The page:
When the salmon is ready to serve, scrape off the spices and cut in as thin slices as you can accomplish.
To enjoy this simple dish to its fullest, the ideal complement is a special French inspired dill – mustard sauce.
To experience its fine flavor to the full only a few thin slices of gravlax with some dill-mustard sauce on a piece of toasted dark or hard bread is enough.
Leif Mannerströms Dill Mustard Sauce
This classic dill and mustard sauce occurs in a number of versions. In Sweden, with the particular addition of dill, it is called Hovmästarsås. The best version I have ever tried is the one the Swedish high profile chef Leif Mannerstöm have created for his restaurant Sjömagasinet in Gothenburg, and to get this right you need to be really careful with the ingredients as well as the proportions. There are no shortcuts, no improvisations, or it will not turn out right. The quality down to the brands, are important.
You will need
2 tbs Swedish mustard
1 tbs French dark mustard
3 tbs sugar (you can use honey)
Juice of ½ lemon
1 tbs red wine vinegar
1 tbs kikkoman soy sauce
A few drops of Worchester sauce
½ tbs freshly ground white pepper
1 tbs water
1 ½ dl equal parts canola, sunflower seed and corn oil.
1 bunch of dill, thin parts finely chopped.
You will not know what a gem of dill mustard sauce you have here before you have tried this specific recipe. If you cheat on any of the ingredients or miss out on the proportions I would say, it will fail, at least in being as good as it can. The particular splendour of this sauce is the supreme balance between spicy, sweet, sour and acidy tones, that opens up a flavour universe of a kind that is the particular signature of Leif’s Sjömagasinet restaurant cooking we have commented on before, and what have made eating there over the years such a culinary adventure.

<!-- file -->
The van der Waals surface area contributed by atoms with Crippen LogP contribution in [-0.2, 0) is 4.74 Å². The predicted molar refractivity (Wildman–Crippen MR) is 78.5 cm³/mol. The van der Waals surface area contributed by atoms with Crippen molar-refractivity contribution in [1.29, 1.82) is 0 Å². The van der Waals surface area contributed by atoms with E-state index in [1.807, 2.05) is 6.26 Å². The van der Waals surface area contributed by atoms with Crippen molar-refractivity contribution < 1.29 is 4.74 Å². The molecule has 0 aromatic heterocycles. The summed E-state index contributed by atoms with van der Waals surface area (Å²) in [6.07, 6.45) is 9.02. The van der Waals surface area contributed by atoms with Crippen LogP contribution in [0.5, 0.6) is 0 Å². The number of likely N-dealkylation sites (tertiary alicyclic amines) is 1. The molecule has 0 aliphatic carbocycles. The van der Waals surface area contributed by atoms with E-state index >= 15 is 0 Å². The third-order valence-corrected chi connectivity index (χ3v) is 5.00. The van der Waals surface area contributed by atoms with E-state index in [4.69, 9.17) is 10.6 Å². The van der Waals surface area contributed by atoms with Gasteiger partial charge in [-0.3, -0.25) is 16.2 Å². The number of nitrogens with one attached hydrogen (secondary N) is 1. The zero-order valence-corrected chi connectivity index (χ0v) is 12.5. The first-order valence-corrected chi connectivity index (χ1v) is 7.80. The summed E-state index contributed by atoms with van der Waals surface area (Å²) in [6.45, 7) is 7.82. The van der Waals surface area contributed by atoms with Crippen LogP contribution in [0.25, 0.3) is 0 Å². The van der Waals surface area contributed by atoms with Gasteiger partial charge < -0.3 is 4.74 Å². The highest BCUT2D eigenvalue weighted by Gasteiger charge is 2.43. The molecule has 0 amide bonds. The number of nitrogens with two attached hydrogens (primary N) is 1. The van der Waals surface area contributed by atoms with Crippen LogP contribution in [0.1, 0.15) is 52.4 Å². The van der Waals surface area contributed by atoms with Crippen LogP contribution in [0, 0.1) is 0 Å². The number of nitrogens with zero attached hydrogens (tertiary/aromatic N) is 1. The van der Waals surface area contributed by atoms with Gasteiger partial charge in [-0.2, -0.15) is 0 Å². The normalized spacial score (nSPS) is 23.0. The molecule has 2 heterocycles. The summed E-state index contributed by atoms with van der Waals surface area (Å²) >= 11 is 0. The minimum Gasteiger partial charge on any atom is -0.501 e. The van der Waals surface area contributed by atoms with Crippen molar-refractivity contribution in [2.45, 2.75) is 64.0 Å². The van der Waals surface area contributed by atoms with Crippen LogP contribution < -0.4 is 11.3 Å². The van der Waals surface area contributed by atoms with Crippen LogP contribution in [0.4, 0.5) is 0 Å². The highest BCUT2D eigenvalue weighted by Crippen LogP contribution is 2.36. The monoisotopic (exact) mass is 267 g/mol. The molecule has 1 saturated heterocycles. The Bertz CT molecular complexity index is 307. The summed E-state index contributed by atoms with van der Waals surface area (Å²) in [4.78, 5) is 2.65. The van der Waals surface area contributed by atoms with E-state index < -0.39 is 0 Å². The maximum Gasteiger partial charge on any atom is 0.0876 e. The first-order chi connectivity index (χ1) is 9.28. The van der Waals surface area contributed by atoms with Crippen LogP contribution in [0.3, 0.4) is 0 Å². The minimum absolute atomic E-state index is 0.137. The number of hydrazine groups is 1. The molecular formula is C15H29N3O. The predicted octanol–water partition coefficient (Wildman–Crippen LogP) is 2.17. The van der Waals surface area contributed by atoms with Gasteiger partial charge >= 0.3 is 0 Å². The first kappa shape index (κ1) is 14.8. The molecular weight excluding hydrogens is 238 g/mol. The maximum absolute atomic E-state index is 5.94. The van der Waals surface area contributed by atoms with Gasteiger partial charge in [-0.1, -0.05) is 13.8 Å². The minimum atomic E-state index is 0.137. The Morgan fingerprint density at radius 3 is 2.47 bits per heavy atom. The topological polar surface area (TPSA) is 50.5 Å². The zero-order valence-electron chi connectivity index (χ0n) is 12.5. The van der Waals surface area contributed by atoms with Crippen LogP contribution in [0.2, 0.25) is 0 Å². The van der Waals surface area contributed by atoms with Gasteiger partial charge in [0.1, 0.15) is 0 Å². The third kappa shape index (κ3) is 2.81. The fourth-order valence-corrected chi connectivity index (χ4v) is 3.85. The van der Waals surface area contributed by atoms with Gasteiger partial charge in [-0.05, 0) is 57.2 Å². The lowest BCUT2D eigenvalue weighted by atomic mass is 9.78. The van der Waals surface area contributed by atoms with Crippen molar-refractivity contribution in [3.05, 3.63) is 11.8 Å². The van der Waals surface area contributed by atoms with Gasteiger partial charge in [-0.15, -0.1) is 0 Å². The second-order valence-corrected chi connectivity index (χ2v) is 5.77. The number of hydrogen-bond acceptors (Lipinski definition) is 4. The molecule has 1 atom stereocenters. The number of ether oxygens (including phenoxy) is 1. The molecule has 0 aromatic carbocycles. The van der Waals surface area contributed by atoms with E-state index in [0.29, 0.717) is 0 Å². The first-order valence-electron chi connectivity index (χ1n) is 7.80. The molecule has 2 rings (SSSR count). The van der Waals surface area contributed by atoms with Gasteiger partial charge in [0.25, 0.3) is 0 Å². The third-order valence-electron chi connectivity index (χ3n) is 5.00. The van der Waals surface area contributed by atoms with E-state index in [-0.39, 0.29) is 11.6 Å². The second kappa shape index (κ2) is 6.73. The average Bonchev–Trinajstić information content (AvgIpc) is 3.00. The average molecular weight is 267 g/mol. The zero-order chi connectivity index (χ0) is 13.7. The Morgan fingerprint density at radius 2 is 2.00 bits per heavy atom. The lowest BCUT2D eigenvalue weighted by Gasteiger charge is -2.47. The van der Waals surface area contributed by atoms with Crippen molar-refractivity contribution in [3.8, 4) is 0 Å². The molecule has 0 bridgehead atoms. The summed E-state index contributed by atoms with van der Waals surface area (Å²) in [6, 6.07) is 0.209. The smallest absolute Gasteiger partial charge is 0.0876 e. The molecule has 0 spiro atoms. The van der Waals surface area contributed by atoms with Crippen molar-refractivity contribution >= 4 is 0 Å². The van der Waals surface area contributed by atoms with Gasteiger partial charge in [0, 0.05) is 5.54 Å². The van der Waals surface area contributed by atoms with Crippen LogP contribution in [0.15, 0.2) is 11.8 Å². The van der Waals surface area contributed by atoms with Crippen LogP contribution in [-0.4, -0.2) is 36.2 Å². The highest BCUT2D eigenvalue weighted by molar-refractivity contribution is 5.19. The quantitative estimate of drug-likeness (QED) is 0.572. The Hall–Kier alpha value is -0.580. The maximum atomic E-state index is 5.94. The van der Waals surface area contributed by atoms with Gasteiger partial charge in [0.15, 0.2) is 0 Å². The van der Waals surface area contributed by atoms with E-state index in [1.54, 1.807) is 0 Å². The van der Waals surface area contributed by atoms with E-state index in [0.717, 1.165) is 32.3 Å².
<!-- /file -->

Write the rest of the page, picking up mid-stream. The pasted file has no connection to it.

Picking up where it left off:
Just stir to mix the ingredients.
Mixing is pretty straightforward. Mix everything except the dill and the oil and stir until the sugar is dissolved. Add the oil into the mixture drop by drop if you like. Add the finely chopped dill last. Let the sauce mature in the fridge for a few hours. It will keep a few days in the fridge. The dill benefits from being added as close to serving as possible.
The sauce benefits from adding dill as close to serving as possible.
A few comments on the procedure; regarding the dill, you can use the stems or leave them out as you please. The flavour is the same in all parts of this herb.
Gravlax, a simple yet sophisticated piscatorial treat.
The oils you use should be flavourless. Olive oil is discouraged since it has way too much personality of its own. Corn oil does have a distinct flavour of its own, but if mixed with lemon juice as we do here, the corn oil flavour changes into the sour acidy taste of a fresh apple, which actually works very well with this sauce. This is a useful observation worth remembering for other purposes.
Gravlax or Gravad lax is a traditional part of any Swedish traditional buffét such as the smörgåsbord or the Swedish Christmas table.
Nowadays this dill-cured, sugar- and salt-marinated salmon has become a popular delicacy in the English-speaking world and English has simply adopted the Swedish name, gravlax along with the fish itself. And yes, schnapps goes well with it. Come to think of it, all Swedish food seem to go well with schnapps.
Swedish Schnapps rules (traditional):
1. Schnapps can only be had together with herring.
2. If you don’t have herring, anything will do as herring, except porridge.
3. If you don’t have anything except porridge, porridge will also do as herring.